3. Wall ball
Why it works: “You get explosive strength and power from squatting and straightening quickly,” says Miklaus. You also stimulate the core and strengthen the upper body. Miklaus suggests starting with a light to moderate weight ball to focus on speed and height.
How to do: Start standing with your feet shoulder-width apart, toes pointing slightly outward, at arm’s length from a wall. Hold a medicine ball against your chest. Lower into a squat, sending the hips down and back. Cross the feet to get up and, as you do, cross the ball against the wall above your head, extending your arms. Catch the ball at chest level, then squat back down. Repeat. Do 20 reps.
4. Skater with oblique throw
Why it works: Like many moves on this list, this exercise will force you out of your comfort zone. It trains your legs in multiple planes of motion, thanks to the skater, which also targets your abductors, strengthening your hips. The spinning throw also hits your oblique muscles, which is very important for core stability and posture.
How to do: Start standing at about arm’s length from a wall, facing to the side with the left arm closer to the wall. Hold a medicine ball under your chest, arms down. Stand with feet wider than shoulder-width apart and send hips back, keeping back flat and abs engaged. Bring the left foot behind the right. Next, push off with the right foot, jump to the left and land on the left foot, with the right foot now reaching behind the left. Jumping to the left, throw the ball against the ball. Catch the ball, then roll the skater back to the right side bringing the ball in front of you. Do 12 to 15 reps. Then switch sides.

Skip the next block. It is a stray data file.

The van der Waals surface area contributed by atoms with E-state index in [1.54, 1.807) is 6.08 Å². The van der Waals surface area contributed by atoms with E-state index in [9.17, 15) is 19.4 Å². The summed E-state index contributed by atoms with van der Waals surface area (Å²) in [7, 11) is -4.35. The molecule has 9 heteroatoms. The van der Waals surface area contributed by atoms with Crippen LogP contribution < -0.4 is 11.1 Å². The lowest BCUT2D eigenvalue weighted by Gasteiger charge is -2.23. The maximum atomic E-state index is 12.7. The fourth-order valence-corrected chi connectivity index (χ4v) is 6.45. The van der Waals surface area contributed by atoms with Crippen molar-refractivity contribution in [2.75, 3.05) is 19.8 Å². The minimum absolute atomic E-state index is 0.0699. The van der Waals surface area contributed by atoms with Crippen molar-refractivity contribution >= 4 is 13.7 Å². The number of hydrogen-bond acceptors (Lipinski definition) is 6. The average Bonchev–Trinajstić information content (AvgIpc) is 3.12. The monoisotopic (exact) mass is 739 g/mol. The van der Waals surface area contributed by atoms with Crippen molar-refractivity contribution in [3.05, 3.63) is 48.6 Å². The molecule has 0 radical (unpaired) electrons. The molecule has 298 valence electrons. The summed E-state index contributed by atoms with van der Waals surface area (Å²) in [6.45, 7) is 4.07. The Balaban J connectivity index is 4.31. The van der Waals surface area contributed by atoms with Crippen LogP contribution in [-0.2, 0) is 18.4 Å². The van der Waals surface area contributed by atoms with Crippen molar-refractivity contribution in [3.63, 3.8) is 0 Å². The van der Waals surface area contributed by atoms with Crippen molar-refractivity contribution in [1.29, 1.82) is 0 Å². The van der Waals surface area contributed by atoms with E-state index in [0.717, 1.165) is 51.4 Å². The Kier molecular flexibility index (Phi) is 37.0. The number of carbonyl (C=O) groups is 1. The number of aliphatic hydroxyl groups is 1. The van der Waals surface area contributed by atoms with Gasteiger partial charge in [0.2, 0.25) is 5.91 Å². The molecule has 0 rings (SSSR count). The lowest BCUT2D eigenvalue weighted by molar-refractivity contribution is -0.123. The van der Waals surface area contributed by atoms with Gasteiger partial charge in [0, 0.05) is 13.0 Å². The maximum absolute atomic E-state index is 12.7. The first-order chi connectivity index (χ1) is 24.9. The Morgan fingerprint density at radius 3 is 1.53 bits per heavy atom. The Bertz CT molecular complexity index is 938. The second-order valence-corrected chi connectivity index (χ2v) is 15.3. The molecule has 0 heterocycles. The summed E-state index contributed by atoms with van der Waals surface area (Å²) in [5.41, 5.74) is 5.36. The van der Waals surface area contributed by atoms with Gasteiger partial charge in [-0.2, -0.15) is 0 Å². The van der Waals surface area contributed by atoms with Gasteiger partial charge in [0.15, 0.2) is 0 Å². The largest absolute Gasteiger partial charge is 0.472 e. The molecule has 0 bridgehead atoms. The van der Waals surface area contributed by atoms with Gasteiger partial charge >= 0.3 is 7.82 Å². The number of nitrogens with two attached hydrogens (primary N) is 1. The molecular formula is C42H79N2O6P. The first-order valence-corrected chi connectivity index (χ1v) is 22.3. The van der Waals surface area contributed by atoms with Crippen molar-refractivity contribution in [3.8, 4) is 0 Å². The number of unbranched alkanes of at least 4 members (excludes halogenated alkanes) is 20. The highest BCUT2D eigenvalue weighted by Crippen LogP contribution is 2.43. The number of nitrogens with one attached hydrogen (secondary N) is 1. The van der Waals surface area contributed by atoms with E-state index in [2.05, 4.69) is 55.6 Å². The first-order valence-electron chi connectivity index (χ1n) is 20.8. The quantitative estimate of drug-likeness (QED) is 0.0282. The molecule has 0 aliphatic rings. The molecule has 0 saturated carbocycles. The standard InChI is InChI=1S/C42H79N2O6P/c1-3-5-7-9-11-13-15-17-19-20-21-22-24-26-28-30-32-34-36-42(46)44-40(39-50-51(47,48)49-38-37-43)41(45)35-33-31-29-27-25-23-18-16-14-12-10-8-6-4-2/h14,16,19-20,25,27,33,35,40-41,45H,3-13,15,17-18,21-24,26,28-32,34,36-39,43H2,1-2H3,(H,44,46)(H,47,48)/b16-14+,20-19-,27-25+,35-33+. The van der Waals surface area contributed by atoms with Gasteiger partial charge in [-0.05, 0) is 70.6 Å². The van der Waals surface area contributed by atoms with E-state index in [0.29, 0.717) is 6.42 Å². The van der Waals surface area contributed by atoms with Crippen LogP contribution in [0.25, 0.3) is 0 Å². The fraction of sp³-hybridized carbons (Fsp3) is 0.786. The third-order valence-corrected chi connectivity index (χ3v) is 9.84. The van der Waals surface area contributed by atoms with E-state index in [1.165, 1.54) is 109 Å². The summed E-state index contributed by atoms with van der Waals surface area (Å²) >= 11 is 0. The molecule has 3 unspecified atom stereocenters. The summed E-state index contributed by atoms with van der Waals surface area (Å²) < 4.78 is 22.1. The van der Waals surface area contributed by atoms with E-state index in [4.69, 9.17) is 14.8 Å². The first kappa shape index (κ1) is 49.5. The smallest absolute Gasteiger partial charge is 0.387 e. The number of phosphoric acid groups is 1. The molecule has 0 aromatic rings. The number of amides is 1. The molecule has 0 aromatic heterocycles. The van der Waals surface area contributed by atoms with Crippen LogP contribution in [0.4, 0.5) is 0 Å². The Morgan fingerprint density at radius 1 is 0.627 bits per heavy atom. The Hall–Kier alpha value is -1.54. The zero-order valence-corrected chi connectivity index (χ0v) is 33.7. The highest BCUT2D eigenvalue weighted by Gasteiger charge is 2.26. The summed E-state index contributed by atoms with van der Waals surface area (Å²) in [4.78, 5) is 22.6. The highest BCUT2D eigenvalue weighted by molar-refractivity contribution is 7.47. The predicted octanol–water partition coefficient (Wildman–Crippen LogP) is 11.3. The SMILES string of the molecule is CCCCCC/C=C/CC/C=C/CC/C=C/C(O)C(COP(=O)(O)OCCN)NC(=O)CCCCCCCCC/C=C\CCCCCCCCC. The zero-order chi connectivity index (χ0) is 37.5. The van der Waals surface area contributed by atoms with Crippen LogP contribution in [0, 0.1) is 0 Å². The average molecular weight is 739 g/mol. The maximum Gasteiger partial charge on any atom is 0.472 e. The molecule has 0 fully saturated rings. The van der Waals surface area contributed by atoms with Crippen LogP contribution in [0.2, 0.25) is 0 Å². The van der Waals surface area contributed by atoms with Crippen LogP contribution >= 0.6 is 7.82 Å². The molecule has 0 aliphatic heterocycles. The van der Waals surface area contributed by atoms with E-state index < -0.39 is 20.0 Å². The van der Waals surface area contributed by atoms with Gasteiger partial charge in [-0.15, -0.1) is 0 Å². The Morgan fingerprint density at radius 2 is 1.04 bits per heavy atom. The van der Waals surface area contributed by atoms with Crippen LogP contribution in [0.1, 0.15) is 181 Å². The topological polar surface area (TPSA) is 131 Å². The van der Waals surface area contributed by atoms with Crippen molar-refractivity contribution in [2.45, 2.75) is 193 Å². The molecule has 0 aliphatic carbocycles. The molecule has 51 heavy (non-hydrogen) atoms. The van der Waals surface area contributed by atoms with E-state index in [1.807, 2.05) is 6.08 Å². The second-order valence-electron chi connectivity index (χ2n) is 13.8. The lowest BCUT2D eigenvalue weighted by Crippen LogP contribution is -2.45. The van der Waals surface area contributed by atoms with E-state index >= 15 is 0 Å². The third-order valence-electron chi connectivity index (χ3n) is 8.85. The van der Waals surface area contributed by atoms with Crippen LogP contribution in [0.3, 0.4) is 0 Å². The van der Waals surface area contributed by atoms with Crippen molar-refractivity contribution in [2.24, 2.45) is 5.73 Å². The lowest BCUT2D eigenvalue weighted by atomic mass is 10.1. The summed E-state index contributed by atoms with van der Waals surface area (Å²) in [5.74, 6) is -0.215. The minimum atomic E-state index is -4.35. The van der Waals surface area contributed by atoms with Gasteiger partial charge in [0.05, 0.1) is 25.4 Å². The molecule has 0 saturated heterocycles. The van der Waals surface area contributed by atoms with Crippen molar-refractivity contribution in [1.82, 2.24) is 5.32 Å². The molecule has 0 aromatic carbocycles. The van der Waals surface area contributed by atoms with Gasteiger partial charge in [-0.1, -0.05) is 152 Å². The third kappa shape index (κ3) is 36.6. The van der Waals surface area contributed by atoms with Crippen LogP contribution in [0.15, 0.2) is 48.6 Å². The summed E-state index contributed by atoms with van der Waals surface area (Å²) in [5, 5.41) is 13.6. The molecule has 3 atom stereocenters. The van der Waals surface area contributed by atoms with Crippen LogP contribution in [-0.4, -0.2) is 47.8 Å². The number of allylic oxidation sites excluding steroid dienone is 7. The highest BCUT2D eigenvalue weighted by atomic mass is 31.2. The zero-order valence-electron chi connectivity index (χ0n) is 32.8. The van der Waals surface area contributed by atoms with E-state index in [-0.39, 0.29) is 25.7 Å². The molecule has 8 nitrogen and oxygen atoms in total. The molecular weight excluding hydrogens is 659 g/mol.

5. Alternate Oblique Throw
Why it works: This movement emphasizes the obliques, as Miklaus says, many people tend to neglect them. “Every time you catch the ball, think about pushing your tailbone back as if you were going to bump into someone, then squeeze your glutes and push yourself up as hard as you can, being careful not to overextend your hips,” explains he. “While most of the work in this exercise comes from your core, glutes, and hamstrings, you’ll also target the biceps and anterior deltoid muscles in your arms.”
How to do: Stand with your feet shoulder-width apart, toes pointing slightly outward, and about arm’s length from a wall. Hold a medicine ball with both hands below, below the chest. Keeping the core engaged, twist to the right. Then, toss the medicine ball against the wall as you spin forward. Grab it, then turn left. Repeat. Keep alternating. Do 15 repetitions on each side.
6. Triple Chest Toss to Burpee
Why it works: Miklaus says the burpee part of this move — which you can do by keeping your chest off the floor or dropping into a push-up — adds dynamic athletic movement that also forces core engagement. You challenge your lower body muscles in this exercise, while recruiting your shoulders, chest, and triceps, as well as all the deep core muscles.
How to do: Stand with your feet hip-width apart, at arm’s length from a wall. Hold a medicine ball at chest level. Throw the ball against the wall three times. Then squat down placing the ball on the floor, return to a high plank position with your hands on the ball. Then jump the feet towards the ball. Repeat. Do 10 reps.